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VA Secretary to LA landlords: Please give leases to homeless veterans

Workers from non-profit organizations talk with area landlords at a Department of Veterans Affairs event at UCLA. The VA wants more landlords to offer leases to homeless veterans with housing vouchers.
Workers from non-profit organizations talk with area landlords at a Department of Veterans Affairs event at UCLA. The VA wants more landlords to offer leases to homeless veterans with housing vouchers.
KPCC/John Ismay
Workers from non-profit organizations talk with area landlords at a Department of Veterans Affairs event at UCLA. The VA wants more landlords to offer leases to homeless veterans with housing vouchers.
Department of Veterans Affairs Secretary Bob McDonald speaking at an event at UCLA, asking landlords to offer leases to homeless veterans with housing vouchers.
KPCC/John Ismay
Workers from non-profit organizations talk with area landlords at a Department of Veterans Affairs event at UCLA. The VA wants more landlords to offer leases to homeless veterans with housing vouchers.
More than 150 non-profit workers, landlords, and government employees attended an event at UCLA geared towards getting more landlords to offer leases to homeless military veterans.
KPCC/John Ismay


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Veterans Affairs Secretary Bob McDonald was in Los Angeles Wednesday with a mission: convince area landlords to rent apartments to homeless military veterans.

While Los Angeles has made progress towards ending veteran homelessness, there were still about 2,500 homeless vets in L.A. County as of December 2015. Of them, about 800 have a government housing voucher — but can't find a landlord willing to accept it. 

Officials have been plagued for months with the high number of housing vouchers out on the streets of L.A. that can't find a home.

McDonald's appeal, while not the first the V.A. has made to landlords, was personal.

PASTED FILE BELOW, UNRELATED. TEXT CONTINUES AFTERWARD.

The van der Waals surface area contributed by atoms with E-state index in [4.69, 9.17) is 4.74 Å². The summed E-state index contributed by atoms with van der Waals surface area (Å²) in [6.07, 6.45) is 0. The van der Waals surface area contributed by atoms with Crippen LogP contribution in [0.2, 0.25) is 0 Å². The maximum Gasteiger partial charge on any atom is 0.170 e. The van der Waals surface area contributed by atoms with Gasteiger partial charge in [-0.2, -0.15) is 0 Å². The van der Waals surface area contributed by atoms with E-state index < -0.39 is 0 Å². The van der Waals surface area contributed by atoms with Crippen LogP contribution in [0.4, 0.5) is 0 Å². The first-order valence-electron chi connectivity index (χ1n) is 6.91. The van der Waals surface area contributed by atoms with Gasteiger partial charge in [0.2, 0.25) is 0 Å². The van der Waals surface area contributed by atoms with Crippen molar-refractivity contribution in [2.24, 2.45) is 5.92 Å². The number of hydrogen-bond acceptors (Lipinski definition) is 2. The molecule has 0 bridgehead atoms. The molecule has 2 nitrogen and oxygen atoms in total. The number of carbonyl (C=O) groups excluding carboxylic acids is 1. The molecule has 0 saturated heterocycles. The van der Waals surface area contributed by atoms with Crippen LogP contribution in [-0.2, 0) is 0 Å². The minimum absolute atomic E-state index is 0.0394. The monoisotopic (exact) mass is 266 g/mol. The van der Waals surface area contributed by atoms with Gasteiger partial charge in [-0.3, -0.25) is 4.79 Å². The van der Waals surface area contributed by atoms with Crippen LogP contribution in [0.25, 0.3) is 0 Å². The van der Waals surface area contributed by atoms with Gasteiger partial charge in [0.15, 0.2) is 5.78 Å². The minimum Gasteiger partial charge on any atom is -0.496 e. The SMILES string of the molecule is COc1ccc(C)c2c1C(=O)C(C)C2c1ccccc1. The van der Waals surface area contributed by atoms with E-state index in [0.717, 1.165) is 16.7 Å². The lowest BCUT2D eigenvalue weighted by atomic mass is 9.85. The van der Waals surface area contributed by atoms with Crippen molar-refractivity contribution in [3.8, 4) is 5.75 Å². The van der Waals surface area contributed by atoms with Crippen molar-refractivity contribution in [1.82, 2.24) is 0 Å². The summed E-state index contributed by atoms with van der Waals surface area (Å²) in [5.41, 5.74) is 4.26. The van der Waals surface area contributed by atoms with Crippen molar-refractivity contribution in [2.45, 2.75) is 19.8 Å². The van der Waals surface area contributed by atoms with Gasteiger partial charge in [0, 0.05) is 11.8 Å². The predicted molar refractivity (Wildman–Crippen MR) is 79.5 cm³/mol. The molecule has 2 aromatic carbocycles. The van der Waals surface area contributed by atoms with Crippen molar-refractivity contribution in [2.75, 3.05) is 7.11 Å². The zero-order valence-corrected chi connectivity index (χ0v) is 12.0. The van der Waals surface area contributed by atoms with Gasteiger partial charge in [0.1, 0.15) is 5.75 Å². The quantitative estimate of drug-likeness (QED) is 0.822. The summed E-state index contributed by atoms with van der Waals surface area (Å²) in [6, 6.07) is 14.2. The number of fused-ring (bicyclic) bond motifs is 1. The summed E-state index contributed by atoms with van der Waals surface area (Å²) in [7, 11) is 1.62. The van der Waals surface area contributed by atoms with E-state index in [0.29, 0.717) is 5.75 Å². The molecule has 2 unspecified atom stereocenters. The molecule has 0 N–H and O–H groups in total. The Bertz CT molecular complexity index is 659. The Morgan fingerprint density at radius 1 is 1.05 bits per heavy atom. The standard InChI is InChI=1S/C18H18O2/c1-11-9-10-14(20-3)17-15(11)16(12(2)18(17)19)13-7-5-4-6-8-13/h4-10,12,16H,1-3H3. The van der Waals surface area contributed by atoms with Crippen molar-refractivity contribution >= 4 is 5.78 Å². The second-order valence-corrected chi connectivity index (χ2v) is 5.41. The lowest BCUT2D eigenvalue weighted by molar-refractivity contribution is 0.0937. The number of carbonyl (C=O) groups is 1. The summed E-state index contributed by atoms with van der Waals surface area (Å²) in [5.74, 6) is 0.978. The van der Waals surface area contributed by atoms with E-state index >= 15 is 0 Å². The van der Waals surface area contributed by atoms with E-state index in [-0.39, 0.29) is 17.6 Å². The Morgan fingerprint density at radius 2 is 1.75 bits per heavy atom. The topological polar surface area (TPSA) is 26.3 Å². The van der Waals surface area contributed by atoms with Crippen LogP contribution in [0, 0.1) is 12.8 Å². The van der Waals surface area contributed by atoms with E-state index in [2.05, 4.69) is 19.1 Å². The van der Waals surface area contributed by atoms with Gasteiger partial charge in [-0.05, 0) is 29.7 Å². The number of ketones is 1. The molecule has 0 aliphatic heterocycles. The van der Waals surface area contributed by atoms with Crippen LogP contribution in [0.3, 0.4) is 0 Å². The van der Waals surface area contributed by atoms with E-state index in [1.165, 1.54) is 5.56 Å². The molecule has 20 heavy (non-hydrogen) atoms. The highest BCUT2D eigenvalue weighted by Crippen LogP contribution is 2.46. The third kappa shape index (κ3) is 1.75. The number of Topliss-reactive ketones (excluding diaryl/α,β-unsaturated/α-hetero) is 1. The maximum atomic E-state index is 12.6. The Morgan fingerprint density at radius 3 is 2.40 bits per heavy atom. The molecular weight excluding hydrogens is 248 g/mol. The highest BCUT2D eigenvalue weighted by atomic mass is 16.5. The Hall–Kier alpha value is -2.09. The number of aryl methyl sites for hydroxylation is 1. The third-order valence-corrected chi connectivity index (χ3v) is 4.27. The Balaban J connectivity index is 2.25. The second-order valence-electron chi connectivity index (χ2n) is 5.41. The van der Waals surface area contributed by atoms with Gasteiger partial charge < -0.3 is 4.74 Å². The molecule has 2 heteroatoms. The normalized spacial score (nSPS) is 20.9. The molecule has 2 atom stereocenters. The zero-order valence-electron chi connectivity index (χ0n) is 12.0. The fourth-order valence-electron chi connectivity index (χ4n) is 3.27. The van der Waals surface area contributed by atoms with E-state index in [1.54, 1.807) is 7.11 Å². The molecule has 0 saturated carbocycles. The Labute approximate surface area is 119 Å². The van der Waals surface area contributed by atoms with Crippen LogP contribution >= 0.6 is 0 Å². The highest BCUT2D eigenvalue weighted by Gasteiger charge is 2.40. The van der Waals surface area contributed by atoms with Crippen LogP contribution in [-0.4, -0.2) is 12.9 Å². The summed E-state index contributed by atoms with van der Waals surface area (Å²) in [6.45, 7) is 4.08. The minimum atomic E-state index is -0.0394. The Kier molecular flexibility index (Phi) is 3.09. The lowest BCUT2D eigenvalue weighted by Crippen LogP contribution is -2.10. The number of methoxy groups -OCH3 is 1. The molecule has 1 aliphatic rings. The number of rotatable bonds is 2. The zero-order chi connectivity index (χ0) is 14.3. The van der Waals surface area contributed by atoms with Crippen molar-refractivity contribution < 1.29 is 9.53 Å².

Department of Veterans Affairs Secretary Bob McDonald speaking at an event at UCLA, asking landlords to offer leases to homeless veterans with housing vouchers.
Department of Veterans Affairs Secretary Bob McDonald speaking at an event at UCLA, asking landlords to offer leases to homeless veterans with housing vouchers.
KPCC/John Ismay

More than 150 nonprofit workers, landlords, and government employees gathered to hear him at UCLA's James West Alumni Center on Wednesday morning. So many people showed up that extra chairs were brought out, and even then it was still standing room-only inside the venue.

"I’m here for L.A.’s homeless veterans who may need help," he told the crowd. "You’re here because you can help. You’re here because you want to help and we very much appreciate that."

There were nonprofit workers on site to help the landlords figure out exactly how they could participate in the program — called VASH, for Veterans Affairs Supportive Housing.

Leonard McClendon, who owns 10 units in L.A., liked what he heard. He says knowing that the VA is adding so many different supportive services to help vets with housing vouchers makes a difference.

"With all the entities that are involved, I think it might be well worth the effort once again to revisit and to get the units in preparation for our VA’s," he said. "I’d like to give something back to them."

McClendon says that the long wait times to actually get voucher payments from the government has been a problem in the past. But he feels that the VASH program has fixed some problems. 

Once he heard that wait times could drop from a couple months to just days, McClendon said he was on board.

"So, I’m back on board if indeed they can do that – let’s get this puppy started," he said.

McClendon says he could have two of his apartments ready for veterans in a couple weeks.

That means the V.A. needs just 798 more.